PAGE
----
Saturday, January 22, 2005

Advice on death.

In the line at the visitation, I shook hands with a man who will also lose a parent to ALS. I told him, "make sure to visit." Early in Mom's illness, I committed to visit two weekends per month (it's about a three hour drive). I didn't always make it, but it gave me something to shoot for, and it got me out the door.

I sometimes felt my trips were wasted, that I didn't talk to Mom enough, but I'm now very glad I went. When my grandmother died, I realized I hadn't visited enough. I felt like a heel. Every time I went to see her, she was obviously very excited to see me, and Grandpa told me that she'd always talk about it a lot after I was gone. Still, I didn't visit much, and after she was gone, I regretted it. When I learned that Mom was sick, I was determined not to let that happen again. I'm glad that I learned that one last lesson from my grandma.

Mom died at home, surrounded by family, and this was exactly right. When she had trouble early in the week, we could have called 911 and taken her to the hospital. They'd have done about the same things for her, but it would cost a lot more and be less comfortable for all involved. We had daily (or more) visits from the hospice nurse, and that was good too.

Before Mom died, my wife told me to say goodbye, to give Mom permission to go. I can't know how hard it is to face death, but Mom was, and she needed to accept it. I told Mom that I hadn't wanted to say goodbye, that it sounded as if I was leaving, abandoning her, but I realized that's not true. Mom was leaving us. I said goodbye to her, and I said that I was sorry to see her go, that she was important to me, but that I understood it was time for her to move on. We cried.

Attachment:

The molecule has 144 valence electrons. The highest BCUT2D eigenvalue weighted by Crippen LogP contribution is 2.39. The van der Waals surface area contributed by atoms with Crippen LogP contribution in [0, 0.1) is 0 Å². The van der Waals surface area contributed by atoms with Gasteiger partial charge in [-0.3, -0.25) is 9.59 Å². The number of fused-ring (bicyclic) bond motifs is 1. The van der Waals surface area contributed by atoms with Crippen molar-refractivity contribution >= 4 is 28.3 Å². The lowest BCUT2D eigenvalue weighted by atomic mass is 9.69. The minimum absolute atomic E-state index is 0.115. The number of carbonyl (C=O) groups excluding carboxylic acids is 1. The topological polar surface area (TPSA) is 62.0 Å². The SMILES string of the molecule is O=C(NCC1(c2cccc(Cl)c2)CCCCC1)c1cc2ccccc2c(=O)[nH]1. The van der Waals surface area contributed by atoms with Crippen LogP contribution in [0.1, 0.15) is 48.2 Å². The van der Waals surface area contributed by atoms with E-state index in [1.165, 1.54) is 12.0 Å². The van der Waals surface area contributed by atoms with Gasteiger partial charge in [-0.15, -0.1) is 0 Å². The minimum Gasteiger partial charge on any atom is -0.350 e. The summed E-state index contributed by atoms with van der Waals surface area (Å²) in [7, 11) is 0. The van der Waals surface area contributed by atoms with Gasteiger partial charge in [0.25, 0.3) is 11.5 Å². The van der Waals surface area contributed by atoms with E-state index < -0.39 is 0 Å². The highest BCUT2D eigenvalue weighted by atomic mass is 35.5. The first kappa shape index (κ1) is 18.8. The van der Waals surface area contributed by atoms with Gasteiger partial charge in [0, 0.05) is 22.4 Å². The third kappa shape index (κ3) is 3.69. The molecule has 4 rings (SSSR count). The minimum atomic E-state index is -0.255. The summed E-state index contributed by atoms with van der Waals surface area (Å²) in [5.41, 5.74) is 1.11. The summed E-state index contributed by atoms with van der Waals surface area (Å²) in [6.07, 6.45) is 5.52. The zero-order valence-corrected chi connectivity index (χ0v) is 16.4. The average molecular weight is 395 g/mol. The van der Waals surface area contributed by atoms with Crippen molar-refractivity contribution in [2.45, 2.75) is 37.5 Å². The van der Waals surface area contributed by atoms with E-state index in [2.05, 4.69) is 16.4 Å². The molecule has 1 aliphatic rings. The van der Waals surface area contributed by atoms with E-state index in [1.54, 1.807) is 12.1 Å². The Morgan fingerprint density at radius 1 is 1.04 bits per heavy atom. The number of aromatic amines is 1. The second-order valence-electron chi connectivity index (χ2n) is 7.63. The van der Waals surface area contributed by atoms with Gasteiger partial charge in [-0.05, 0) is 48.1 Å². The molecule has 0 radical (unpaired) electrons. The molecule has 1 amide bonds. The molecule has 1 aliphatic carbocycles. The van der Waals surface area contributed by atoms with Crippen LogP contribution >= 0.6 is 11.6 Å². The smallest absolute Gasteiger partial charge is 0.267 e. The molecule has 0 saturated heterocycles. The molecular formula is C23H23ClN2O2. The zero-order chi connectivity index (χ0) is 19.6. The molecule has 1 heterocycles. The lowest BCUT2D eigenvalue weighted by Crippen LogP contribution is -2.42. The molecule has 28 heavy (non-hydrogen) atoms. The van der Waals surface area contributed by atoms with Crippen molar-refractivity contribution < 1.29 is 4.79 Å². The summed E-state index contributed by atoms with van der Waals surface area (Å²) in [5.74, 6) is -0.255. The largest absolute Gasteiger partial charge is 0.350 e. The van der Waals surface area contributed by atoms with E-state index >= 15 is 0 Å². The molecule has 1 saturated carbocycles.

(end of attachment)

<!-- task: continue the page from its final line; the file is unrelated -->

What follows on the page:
Saying goodbye lifted a lot of tension off of me. Relinquishing hope is hard to do, but I recommend it highly.

I've been told recently that it will take a year to grieve. I have to go through all the holidays, birthdays, and other special times. I have to experience them without Mom, and miss her then. Having done that, I can really get a handle on what I've lost. I suspect I have a head start on this because Mom was sick for over a year, and I've had that time to consider the loss, if not experience it fully.

Eventually, that's what I have to do, experience the loss fully. I've heard that I need to know what I'm losing, and I believe that's true. It's easy to say, "I've lost my mom," but there's a lot more to it than that.
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